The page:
Yesterday the wind continued to blow from a northerly direction in Cascais, this wind comes directly from the mountains and like with most winds that come from the land it tends to oscillate. Not only are the shifts unpredictable but many “pockets” of wind can suddenly arrive in front of you which results in a massive gain. Likewise huge holes in the wind can also be found, which makes the race course a bit like a game of “Snakes and Ladders”… So the three races saw many place changes, three different winners and a hole bunch of sailors claiming that at some stage in each race they were leading by a mile…………….¬† ūüôā

In race 1 (4th of the championship), FRA 396 helmed by Remy Arnaud took the lead on the first run with an early gybe after rounding the first mark in 7th position, which Remy held onto to take the victory. It was a day where decisions required immediate action, which could result in big gains in this extremely competitive fleet of 28 boats. An example of this was NOR 282 Pieter Heerama, who rounded the windward mark clearly in 1st position, only to be 10th place by the leeward gate! He fought back well to finally finish with a deserved 3rd place. Meanwhile SWE 356 Stefan Wineberg was having a great race picking the shifts well to finish 2nd. 

Race 2 looked like 15 boats were going to round the first mark all bunched up together, but a left hand shift came in with pressure and POR 57 Mario Quina suddenly shot into the lead and rounded first. A whole host of boats were in hot pursuit and the race burst into life with an array of colourful spinnakers all being set at once. Two of the chasing boats that challenged Mario for the lead were favourites RUS 27 and GER 10. Indeed after a relocated windward mark rounding, which had to be moved due to the wind staying right, GER 10 Tommy Muller was quick to gybe as spinnakers were set and this was to be a winning move as they took the lead from POR 57 with RUS 27 Anatoloy Loginov settling for 3rd place.

So to the final race of the day, race 3 (sixth of the series), do we go right or do we go left ??¬† the 64 million dollar question going through every competitors mind as the clock tic’s down for the start..¬† Well boats shot off both ways and nobody knew who was leading until just before the top mark when, surprise surprise a right hand shift kicked in…¬† This gave POR 50 Pedro Mendes Leal a lead that he was to extend by a mile as the wind dropped away to hardly nothing….¬† GBR 720 Graham Bailey also came in from the right with Pedro at the top mark and managed to hang on to 2nd place despite the dying wind. In 3rd place was POR 56 Miguel Magalhaes, who after a difficult first two days, fought back hard yesterday to record three top 10 places, well done………….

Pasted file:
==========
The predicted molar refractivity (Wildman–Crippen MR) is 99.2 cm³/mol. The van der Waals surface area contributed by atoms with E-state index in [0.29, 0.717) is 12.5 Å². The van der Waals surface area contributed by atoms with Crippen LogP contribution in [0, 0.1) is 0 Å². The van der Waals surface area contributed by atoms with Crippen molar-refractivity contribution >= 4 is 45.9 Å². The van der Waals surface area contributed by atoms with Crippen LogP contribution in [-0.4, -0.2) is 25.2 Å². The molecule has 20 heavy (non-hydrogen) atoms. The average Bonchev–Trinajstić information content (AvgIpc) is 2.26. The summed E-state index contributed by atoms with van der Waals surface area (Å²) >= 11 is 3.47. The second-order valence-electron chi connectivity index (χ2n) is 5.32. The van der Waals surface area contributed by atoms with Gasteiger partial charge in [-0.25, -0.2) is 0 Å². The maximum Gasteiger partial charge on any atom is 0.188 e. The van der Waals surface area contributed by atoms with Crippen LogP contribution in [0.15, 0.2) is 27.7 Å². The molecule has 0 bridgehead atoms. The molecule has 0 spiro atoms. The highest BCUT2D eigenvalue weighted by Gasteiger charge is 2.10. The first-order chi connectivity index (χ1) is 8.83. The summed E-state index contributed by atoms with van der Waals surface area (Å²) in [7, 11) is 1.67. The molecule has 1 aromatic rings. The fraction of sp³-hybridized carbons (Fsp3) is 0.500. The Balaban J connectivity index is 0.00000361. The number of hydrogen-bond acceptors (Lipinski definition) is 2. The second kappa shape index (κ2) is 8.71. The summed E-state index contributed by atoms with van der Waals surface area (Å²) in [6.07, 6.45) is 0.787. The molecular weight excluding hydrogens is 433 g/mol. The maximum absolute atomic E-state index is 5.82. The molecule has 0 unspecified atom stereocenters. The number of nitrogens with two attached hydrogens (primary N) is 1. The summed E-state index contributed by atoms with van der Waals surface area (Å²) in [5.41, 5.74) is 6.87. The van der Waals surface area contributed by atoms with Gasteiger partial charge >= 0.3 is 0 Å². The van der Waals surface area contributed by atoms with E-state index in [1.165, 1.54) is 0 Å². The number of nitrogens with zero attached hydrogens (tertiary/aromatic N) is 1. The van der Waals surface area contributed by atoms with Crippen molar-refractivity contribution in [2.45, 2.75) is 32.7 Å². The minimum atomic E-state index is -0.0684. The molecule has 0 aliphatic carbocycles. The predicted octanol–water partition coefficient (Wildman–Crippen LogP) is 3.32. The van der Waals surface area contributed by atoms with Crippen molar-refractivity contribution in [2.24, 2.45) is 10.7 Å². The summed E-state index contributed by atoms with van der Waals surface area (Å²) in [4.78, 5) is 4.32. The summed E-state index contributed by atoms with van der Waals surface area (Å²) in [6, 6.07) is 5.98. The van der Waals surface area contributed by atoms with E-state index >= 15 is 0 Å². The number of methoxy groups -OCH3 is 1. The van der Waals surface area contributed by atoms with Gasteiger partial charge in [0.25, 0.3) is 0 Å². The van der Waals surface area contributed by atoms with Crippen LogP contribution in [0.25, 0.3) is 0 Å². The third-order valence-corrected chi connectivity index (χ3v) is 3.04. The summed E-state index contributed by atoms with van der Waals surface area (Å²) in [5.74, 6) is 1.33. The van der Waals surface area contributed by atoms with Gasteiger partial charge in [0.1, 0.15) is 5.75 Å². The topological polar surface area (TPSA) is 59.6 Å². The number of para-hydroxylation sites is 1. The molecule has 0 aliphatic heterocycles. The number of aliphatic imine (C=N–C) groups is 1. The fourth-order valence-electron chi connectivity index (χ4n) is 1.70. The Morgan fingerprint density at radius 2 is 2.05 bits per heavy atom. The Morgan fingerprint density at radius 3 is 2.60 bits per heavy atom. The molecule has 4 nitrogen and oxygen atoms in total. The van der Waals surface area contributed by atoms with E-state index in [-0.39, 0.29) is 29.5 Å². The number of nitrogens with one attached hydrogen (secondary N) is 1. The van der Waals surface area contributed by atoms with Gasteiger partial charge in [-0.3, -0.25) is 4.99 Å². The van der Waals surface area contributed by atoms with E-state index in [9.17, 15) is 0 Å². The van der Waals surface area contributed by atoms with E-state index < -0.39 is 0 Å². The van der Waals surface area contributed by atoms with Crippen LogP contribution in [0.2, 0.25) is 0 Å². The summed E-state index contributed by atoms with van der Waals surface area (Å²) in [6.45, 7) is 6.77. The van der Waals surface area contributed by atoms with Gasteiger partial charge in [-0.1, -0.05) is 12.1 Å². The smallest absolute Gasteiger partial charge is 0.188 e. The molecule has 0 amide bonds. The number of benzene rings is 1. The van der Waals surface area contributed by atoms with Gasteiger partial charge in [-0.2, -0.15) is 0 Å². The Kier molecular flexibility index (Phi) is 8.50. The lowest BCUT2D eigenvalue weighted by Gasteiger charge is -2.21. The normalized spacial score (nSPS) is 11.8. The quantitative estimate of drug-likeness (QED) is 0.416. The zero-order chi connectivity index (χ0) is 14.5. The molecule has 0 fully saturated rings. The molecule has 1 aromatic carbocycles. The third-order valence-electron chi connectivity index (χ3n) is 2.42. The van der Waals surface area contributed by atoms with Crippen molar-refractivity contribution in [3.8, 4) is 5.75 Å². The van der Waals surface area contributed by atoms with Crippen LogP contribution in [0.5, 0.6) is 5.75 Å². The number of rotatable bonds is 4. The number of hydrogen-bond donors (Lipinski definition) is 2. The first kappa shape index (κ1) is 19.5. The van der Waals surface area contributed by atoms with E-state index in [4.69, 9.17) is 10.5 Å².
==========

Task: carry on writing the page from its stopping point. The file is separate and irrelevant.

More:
With the last day of racing today, 11.00am start and a wind again forecast from the north, there are now three boats who can realistically take the Juan Carlos Title.¬† RUS 27, POR 50 & GER 10. Only 3pts separate them but they are a clear 15 points from the remaining fleet, so it’s come down to a three-way-battle…… Will current Gold Cup holder Anatoloy Loginov be able to retain the trophy he won last year, or can GER 10 Tommy Muller go one place better than last years runner’s up spot ??¬† Or will the local POR 50 Pedro, Pedro and Jorge crown a great weekend by snatching the title…..¬†¬† Bring it on Cascais…………

Higher, Faster, Longer………..¬† Stavros (GBR 648).